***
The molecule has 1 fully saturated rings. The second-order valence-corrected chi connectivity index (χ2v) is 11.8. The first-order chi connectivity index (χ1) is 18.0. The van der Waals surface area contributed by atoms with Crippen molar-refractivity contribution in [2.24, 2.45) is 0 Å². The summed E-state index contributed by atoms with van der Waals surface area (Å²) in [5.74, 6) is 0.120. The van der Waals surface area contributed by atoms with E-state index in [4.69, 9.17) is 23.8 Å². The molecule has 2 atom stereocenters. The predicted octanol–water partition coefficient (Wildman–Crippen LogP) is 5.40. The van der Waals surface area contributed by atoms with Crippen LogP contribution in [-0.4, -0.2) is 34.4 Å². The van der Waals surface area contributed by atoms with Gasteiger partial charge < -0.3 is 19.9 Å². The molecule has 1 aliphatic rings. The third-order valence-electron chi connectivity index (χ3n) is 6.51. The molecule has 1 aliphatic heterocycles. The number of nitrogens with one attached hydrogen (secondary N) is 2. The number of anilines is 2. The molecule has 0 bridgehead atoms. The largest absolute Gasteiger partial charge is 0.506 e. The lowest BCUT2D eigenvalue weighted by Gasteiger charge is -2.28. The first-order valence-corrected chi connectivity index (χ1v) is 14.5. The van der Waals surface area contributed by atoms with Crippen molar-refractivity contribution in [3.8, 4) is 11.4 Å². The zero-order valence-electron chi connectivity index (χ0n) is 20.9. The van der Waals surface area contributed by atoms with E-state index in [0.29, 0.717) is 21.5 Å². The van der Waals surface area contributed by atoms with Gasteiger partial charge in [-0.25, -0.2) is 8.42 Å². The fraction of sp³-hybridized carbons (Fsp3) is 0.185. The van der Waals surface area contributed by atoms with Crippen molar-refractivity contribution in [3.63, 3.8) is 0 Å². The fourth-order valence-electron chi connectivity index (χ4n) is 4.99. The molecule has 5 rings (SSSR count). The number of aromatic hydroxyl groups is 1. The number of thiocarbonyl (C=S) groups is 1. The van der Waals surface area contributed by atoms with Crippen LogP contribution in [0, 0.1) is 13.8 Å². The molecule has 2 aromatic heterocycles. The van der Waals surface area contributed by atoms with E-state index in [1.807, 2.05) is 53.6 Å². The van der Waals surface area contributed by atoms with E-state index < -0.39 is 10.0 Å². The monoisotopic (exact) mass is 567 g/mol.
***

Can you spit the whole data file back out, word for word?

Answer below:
The molecule has 1 fully saturated rings. The second-order valence-corrected chi connectivity index (χ2v) is 11.8. The first-order chi connectivity index (χ1) is 18.0. The van der Waals surface area contributed by atoms with Crippen molar-refractivity contribution in [2.24, 2.45) is 0 Å². The summed E-state index contributed by atoms with van der Waals surface area (Å²) in [5.74, 6) is 0.120. The van der Waals surface area contributed by atoms with E-state index in [4.69, 9.17) is 23.8 Å². The molecule has 2 atom stereocenters. The predicted octanol–water partition coefficient (Wildman–Crippen LogP) is 5.40. The van der Waals surface area contributed by atoms with Crippen LogP contribution in [-0.4, -0.2) is 34.4 Å². The van der Waals surface area contributed by atoms with Gasteiger partial charge < -0.3 is 19.9 Å². The molecule has 1 aliphatic rings. The third-order valence-electron chi connectivity index (χ3n) is 6.51. The molecule has 1 aliphatic heterocycles. The number of nitrogens with one attached hydrogen (secondary N) is 2. The number of anilines is 2. The molecule has 0 bridgehead atoms. The largest absolute Gasteiger partial charge is 0.506 e. The lowest BCUT2D eigenvalue weighted by Gasteiger charge is -2.28. The first-order valence-corrected chi connectivity index (χ1v) is 14.5. The van der Waals surface area contributed by atoms with Crippen molar-refractivity contribution in [3.8, 4) is 11.4 Å². The zero-order valence-electron chi connectivity index (χ0n) is 20.9. The van der Waals surface area contributed by atoms with E-state index in [0.29, 0.717) is 21.5 Å². The van der Waals surface area contributed by atoms with Gasteiger partial charge in [-0.25, -0.2) is 8.42 Å². The fraction of sp³-hybridized carbons (Fsp3) is 0.185. The van der Waals surface area contributed by atoms with Crippen molar-refractivity contribution in [3.63, 3.8) is 0 Å². The fourth-order valence-electron chi connectivity index (χ4n) is 4.99. The molecule has 5 rings (SSSR count). The number of aromatic hydroxyl groups is 1. The number of thiocarbonyl (C=S) groups is 1. The van der Waals surface area contributed by atoms with Crippen LogP contribution in [0, 0.1) is 13.8 Å². The molecule has 2 aromatic heterocycles. The van der Waals surface area contributed by atoms with E-state index in [1.807, 2.05) is 53.6 Å². The van der Waals surface area contributed by atoms with E-state index < -0.39 is 10.0 Å². The monoisotopic (exact) mass is 567 g/mol.